Debating Climate Ethics

Front Cover
Oxford University Press, 2016 - Philosophy - 272 pages
In this volume, Stephen M. Gardiner and David A. Weisbach present arguments for and against the relevance of ethics to global climate policy. Gardiner argues that climate change is fundamentally an ethical issue, since it is an early instance of a distinctive challenge to ethical action (the perfect moral storm), and ethical concerns (such as with justice, rights, political legitimacy, community and humanity's relationship to nature) are at the heart of many of the decisions that need to be made. Consequently, climate policy that ignores ethics is at risk of "solving" the wrong problem, perhaps even to the extreme of endorsing forms of climate extortion. This is especially true of policy based on narrow forms of economic self-interest. By contrast, Weisbach argues that existing ethical theories are not well suited to addressing climate change. As applied to climate change, existing ethical theories suffer from internal logical problems and suggest infeasible strategies. Rather than following failed theories or waiting indefinitely for new and better ones, Weisbach argues that central motivation for climate policy is straightforward: it is in their common interest for people and nations to agree to policies that dramatically reduce emissions to prevent terrible harms.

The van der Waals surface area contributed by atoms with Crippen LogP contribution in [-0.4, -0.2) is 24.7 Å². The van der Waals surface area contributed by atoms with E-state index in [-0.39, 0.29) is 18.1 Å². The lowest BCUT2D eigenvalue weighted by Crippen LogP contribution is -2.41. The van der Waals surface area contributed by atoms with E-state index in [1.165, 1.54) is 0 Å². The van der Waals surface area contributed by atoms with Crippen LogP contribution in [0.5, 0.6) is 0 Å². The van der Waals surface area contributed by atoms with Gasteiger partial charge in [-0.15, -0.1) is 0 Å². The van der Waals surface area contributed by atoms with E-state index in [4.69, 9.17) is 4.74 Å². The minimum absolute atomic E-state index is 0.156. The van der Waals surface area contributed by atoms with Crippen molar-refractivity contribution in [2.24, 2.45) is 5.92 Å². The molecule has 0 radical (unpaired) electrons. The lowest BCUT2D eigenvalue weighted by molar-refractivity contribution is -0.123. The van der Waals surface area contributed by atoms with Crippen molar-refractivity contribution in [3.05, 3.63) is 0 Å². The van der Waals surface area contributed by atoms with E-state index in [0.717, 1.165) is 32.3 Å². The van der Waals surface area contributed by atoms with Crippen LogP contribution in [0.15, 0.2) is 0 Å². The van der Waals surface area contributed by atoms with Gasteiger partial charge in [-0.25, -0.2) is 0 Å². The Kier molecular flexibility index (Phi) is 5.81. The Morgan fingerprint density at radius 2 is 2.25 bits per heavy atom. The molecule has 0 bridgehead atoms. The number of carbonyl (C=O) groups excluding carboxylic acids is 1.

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About the author (2016)

Stephen M. Gardiner is Professor of Philosophy and Ben Rabinowitz Endowed Professor of the Human Dimensions of the Environment at the University of Washington, Seattle. He is the author of A Perfect Moral Storm (Oxford, 2011), editor of Virtue Ethics, Old and New (Cornell, 2005), and co-editor of
the Oxford Handbook of Environmental Ethics (Oxford, in press) and Climate Ethics: Essential Readings (Oxford, 2010). His research focuses on global environmental problems, future generations and virtue ethics.

David A. Weisbach is the Walter J Blum Professor at the University of Chicago Law School and Senior Fellow at the University of Chicago Computation Institute and Argonne National Laboratories. Weisbach's research primarily focuses on issues related to taxation and on policy aspects of climate

Weisbach received his BS in Mathematics from the University of Michigan in 1985; a Masters in Advance Study (Mathematics) from Wolfson College, Cambridge in 1986; and a JD from Harvard Law School in 1989. After graduating from law school, Weisbach clerked for Judge Joel M. Flaum of the U.S. Court of
Appeals for the Seventh Circuit and worked as an associate in the law firm of Miller & Chevalier. In 1992, Weisbach joined the Department of Treasury where he worked as an attorney-advisor in the Office of the Tax Legislative Counsel and, subsequently, as associate tax legislative counsel. In 1996,
Weisbach was appointed Associate Professor of Law at Georgetown Law Center and joined the Chicago faculty in 1998.

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